In search of a way to spot fake papers, the authors analyzed over 15,000 papers and sent a questionnaire to authors that considered factors such as whether they had a hospital affiliation and an international co-author, and what kind of email address they used (a private email is not a good sign). Papers from Russia, Turkey, China, Egypt, India and especially China sent up the most red flags. Though their system cannot tell if a paper is fake, it is a way of identifying papers that may merit further scrutiny.

False research leads to wasted funds and lost time

Having this much bad research in the scientific publication bloodstream can be both costly and dangerous. In 2022, a whistleblower revealed that an Alzheimer’s study published 16 years earlier may have contained falsified information. Because this was a key study with critical findings that spurred subsequent avenues of research, the implications are incredibly serious.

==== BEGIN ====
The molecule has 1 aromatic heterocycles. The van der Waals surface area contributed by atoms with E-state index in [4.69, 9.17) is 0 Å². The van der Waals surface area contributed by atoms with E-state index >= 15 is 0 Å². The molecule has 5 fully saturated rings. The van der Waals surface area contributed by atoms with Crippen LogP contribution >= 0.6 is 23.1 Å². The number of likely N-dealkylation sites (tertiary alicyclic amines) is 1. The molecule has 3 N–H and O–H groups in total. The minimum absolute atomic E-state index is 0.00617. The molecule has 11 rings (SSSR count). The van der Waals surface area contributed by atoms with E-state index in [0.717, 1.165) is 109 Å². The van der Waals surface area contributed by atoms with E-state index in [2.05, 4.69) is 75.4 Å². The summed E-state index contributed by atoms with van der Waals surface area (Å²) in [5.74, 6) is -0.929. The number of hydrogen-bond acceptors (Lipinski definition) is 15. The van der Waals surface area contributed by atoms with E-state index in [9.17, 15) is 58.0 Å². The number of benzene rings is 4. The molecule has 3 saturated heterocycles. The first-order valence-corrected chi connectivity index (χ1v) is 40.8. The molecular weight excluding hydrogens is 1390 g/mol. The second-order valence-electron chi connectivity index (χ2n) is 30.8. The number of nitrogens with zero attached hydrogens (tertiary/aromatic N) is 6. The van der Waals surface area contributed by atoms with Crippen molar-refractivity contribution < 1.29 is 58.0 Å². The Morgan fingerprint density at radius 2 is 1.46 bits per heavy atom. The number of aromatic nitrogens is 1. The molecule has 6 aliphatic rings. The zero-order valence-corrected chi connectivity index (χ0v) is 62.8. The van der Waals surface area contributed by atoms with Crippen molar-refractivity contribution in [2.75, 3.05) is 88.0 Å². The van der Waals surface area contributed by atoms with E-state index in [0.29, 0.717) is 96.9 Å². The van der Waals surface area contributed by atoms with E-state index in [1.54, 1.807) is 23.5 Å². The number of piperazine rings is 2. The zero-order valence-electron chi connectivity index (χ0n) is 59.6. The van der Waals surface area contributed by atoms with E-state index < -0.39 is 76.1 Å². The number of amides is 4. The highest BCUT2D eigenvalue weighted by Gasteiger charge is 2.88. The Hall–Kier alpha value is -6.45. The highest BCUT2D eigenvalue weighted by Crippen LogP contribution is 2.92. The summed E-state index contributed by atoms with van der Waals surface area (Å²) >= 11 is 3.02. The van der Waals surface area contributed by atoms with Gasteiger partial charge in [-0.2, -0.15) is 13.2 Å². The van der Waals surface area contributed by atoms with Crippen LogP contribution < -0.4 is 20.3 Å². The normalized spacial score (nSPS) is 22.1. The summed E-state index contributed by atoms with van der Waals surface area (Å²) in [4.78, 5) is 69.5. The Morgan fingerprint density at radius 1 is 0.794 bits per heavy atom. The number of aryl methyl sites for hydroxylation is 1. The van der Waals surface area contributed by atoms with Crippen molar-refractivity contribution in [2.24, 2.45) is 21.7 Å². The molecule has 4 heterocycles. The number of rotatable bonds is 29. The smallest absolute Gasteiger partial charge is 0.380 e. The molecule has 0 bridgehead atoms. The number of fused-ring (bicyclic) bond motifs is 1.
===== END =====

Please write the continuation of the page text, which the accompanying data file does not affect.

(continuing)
The study had confirmed a theory that the Aβ*56 amyloid protein caused dementia. “Its results inspired a new avenue of scientific research and funding, including pharmaceutical companies developing drugs aiming to break amyloid protein down or prevent its formation to treat Alzheimer’s disease,” wrote Aman Majmudar in The Scientist(opens in new tab/window). “Even as the amyloid-protein theory has gained momentum, studies exploring it have yielded mixed results. Almost half of the funding for research on Alzheimer’s — $1.6 billion — from the National Institutes of Health for this fiscal year went to amyloids-focused research and drug development.”

Medical News Today(opens in new tab/window) has reported that the original paper is now being investigated by the editorial team at Nature but also points out that “to date, the paper has been cited in over 2,200 scientific papers and accessed more than 50,000 times.” If information in the study is proven to have been false, that would be thousands of hours wasted by scientists who could have been following more promising leads. It would be millions of dollars in precious research funds that could have been spent getting closer to a real cure.